Food prices

 

Food prices are literally a matter of life and death, especially for the poorest of the poor, who already spend anywhere from 80% to 90% of their income on food. For them, a small increase in the price of bread or rice means the family goes hungry. Global food prices rose sharply in 2007-2008 and have remained high since. While prices are expected to ease somewhat, they will still average 20-30% higher in the next decade than over the past 10 years.

This is a major global challenge. There were more than 800 million people going hungry in the world in 2007 before prices rose, and that spiralled to more than a billion in 2009 at the height of the crisis. International response was inadequate, and in some cases high food prices triggered social unrest as people who had managed to rise above the hunger line fell back below it.


Growing problem

Today, prices have dropped below the 2007 crisis peak, but there are still 900 million people without enough to eat, and the problem will not go away any time soon. Food production will increase in the future, but not as rapidly as in recent years, and demand will rise too as the global population continues rising.

If supply cannot keep pace, prices will come under pressure again, as shown by the latest Agricultural Outlook produced by the OECD and the UN Food and Agriculture Organisation (FAO). This annual publication tracks and forecasts agricultural commodity production and prices, and the 2011 issue has a special feature on food prices.

 

“Food prices are literally a matter of life and death, especially for the poorest of the poor …vanquish poverty and we will go a long way to solve the food crisis.”

 Angel Gurría
OECD Secretary General
Forum of the Americas, June 2011 (Full speech)

 

Rapid response


Recognising the importance of this challenge, France set food price volatility as one of the five pillars of its presidency of the G20 in 2011, and called the first ever G20 agriculture ministers’ meeting for 22-23 June.

A report prepared for that meeting by the OECD and other international organisations sets out an action plan for improving international co-operation to deal with future food crises. It calls for creation of a new system to share information, collect data and monitor stocks, to provide early warning of future shortages or market problems. It also calls for a “Rapid Response Forum” where countries could co-ordinate responses to any rapid rise in food prices, particularly to help the most vulnerable.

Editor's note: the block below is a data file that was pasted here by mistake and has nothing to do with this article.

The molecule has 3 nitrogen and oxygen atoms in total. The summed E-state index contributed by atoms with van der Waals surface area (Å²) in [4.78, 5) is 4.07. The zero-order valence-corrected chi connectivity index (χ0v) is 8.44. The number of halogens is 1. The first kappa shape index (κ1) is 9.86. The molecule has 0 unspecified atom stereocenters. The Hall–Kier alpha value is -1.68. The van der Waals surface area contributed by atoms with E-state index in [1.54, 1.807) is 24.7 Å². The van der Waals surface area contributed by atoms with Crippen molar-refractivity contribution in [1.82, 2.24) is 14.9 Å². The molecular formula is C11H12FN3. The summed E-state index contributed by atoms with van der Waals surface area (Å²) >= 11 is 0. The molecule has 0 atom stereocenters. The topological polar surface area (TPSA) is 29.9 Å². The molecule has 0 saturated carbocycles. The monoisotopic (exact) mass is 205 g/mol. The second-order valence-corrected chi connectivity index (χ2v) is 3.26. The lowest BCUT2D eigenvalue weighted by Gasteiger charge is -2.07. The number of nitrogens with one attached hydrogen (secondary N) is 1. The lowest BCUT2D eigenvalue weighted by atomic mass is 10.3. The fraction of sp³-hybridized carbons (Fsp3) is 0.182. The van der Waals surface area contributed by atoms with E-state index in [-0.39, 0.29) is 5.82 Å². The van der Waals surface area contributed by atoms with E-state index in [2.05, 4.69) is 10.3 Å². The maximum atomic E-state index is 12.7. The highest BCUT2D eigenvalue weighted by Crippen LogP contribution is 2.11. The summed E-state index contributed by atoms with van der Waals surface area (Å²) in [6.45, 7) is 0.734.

The OECD-based Sahel and West Africa Club also met ahead of the G20 agricultural ministers meeting to discuss the most effective response to sharp changes in food prices. One key message that emerged from the African perspective was the importance of sustainable poverty reduction to help reduce vulnerability to food price hikes. As OECD Secretary-General Angel Gurría said in a recent speech on food security in Canada, “food crises are above all a poverty and development issue.”

The world’s farmers were also invited to a pre-G20 conference at the OECD to explain how food price swings affected them. “There is something wrong when we do not have information about world production, crop forecasts, consumer demand or global stocks,” French President Nicolas Sarkozy told the meeting. He expressed hope that the G20 meeting would lead to adoption of a “new agricultural model”.


Further reading

 

Public-private efforts needed to tackle extreme price instability in food and agricultural commodity markets, says BIAC (Business and Industry Advisory Committee to the OECD)

Price Volatility in Food and Agricultural Markets: Policy Responses

OECD-FAO Agricultural Outlook 2011-2020

A Green Growth Strategy for Food and Agriculture

OECD Agriculture and Fisheries website

Sahel and West Africa Club: African views on food price volatility


Previous articles:

Greening growth

Development

 

 

 

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